History of Courts
According to Punjab Administration Report (1911-12), District Ambala was formed out of the lapsed and confiscated territories of ‘North-West Frontier’ in 1846 by the British representatives at Delhi. The District was placed in charge of Deputy Commissioner. He was given subordinate civil, criminal and fiscal powers. The Commissioner was superintendent of revenue & police and exercised the Civil appellate and the criminal original powers of a Sessions Judge.
In 1853 first Chief Commissioner was appointed as the head of the local executive administration. A Judicial and a Financial Commissioner, who were the chief authorities in the judicial and revenue departments respectively, were appointed subordinate to him. The Judicial Commissioner was also head of the Police. He supervised educational operations and superintended the control of local and municipal funds.
In 1866 a Chief Court consisting of two Judges, a Civilian and a Barrister, was substituted for the Judicial Commissioner and was constituted the final appellate authority in civil and criminal cases , with powers also of original criminal jurisdiction in cases where European British subjects were charged with serious offences and of original civil jurisdiction in special cases. In the year 1869, a third Judge, a Civilian, was added to the Court. The constitution of the Chief Court remained unaltered until 1881.
Subordinate to the Chief Court was the Divisional and Sessions Judge exercising civil and criminal jurisdiction in a civil and sessions division comprising one or more districts. As Divisional Judge, the Officer, tried most of the first appeals in civil suits and as Sessions Judge he tried sessions cases and heard criminal appeals from the District and Ist class Magistrates and thus fulfilled the functions of the District and Sessions Judge.
The Court of District Judge was the principal court of original jurisdiction and to hear appeals in minor civil suits from the subordinate courts of the district. A Subordinate Judge exercising unlimited civil jurisdiction was appointed to assist the District Judge but the majority of civil suits were tried in the first instant by Munsifs, posted either at the District headquarters or at outlying stations. Munsifs were of three grades, the jurisdiction of the first grade Munsif was limited to suits not exceeding Rs.1000/- in value. The assistant to the Deputy Commissioner was vested with the powers of Munsifs and assist largely in disposal of civil suits, but the former practice of investing Tehsildars with Munsif’s powers was gradually discontinued, with the increase in the number of Munsifs themselves. Honorary Civil Judges with powers of a Munsif were appointed from time to time.
Upto the year 1875, the officers of the administration remained combined within the scope of their duties of all judicial and executive functions. Due to increase of judicial work, steps were taken towards the ultimate separation of judiciary from executive duties . Accordingly, measures were introduced to relieve Tehsildars , Deputy Commissioners and Commissioners from the judicial work. In each Tehsil, where the number of suits was large, a Munsif was posted. The increase in the volume of executive business and the desirability of still further involving the separation of judiciary from the executive branch of the administration led to the withdrawal of whole judicial work from the Deputy Commissioner and separate officer was given the powers of District Judge in 1884.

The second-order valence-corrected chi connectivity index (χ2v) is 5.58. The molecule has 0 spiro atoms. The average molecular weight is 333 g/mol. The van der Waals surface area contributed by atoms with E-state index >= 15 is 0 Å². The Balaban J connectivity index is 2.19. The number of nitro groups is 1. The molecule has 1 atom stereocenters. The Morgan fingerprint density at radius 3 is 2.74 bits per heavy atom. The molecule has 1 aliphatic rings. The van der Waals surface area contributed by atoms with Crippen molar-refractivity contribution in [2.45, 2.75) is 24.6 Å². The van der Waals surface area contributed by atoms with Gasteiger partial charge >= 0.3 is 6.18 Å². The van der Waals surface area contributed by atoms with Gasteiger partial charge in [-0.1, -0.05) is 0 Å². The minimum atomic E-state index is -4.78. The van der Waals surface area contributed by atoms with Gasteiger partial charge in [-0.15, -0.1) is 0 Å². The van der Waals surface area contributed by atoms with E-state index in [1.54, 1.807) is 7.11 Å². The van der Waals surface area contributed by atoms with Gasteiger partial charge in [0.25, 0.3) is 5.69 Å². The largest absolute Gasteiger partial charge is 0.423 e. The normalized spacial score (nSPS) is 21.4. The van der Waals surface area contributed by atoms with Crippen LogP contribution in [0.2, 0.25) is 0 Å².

The Punjab Separation of Judicial and Executive Function Act 1964 was given effect from 2nd October, 1964. On adoption of this Act all the Magistrates who opted to work in Judicial side were designated as Judicial Magistrates and they came under the direct administrative Control of the High Court and the District & Sessions Judge. The Judicial Officer below the rank of District & Sessions Judge who exercised only Civil Powers before coming in the force of this Act, was empowered with both Civil and Criminal powers. Prior to this, the Magistrates exercising criminal powers were under the immediate control of the Deputy Commissioner and thus they were always under the influence of Executive. By the passage of this Act, Punjab State made applicable one of the most important directive principles adopted by the framers of our constitutions.
Till the separation of Judiciary from the Executive in the year 1964, besides the District & Sessions Judge and Additional District & Sessions Judges, there was one Senior Sub Judge and two Sub Judges at Ambala District Headquarters. One Sub Judge was provided at each Tehsil headquarter, namely Jagadhri and Ropar. There was a circuit Court at Ambala Cantt., where a Sub Judge from the District headquarter used to visit alternate days. Similarly, Nalagarh, which became part of Ambala District as a result of Punjab Re-organization Act, 1956, was also visited by the Sub Judge at Ropar for 10 days in a month. There were two Courts of Sub Judges at Chandigarh. The District & Sessions Judge, Ambala used to hold circuit court at Chandigarh for disposal of judicial work of Ropar and Kharar Tehsils.
As a result of Punjab Re-organization Act 1966, the map of Ambala District was considerably shrinked. Similarly, the Judicial structure of Ambala District was also affected. The present strength, revised due to reorganization and due to separation of Judiciary from Executive is headed by the District & Sessions Judge at Ambala.
The Court of Special Railway Magistrate came into existence in the year 1974.
On the formation of Yamuna Nagar as a separate Sessions Division, Jagadhri was separated from Ambala on 28.09.2001 and on the creation of Panchkula as a Sessions Division, Panchkula was detached from Ambala Sessions Division on 02.05.2005.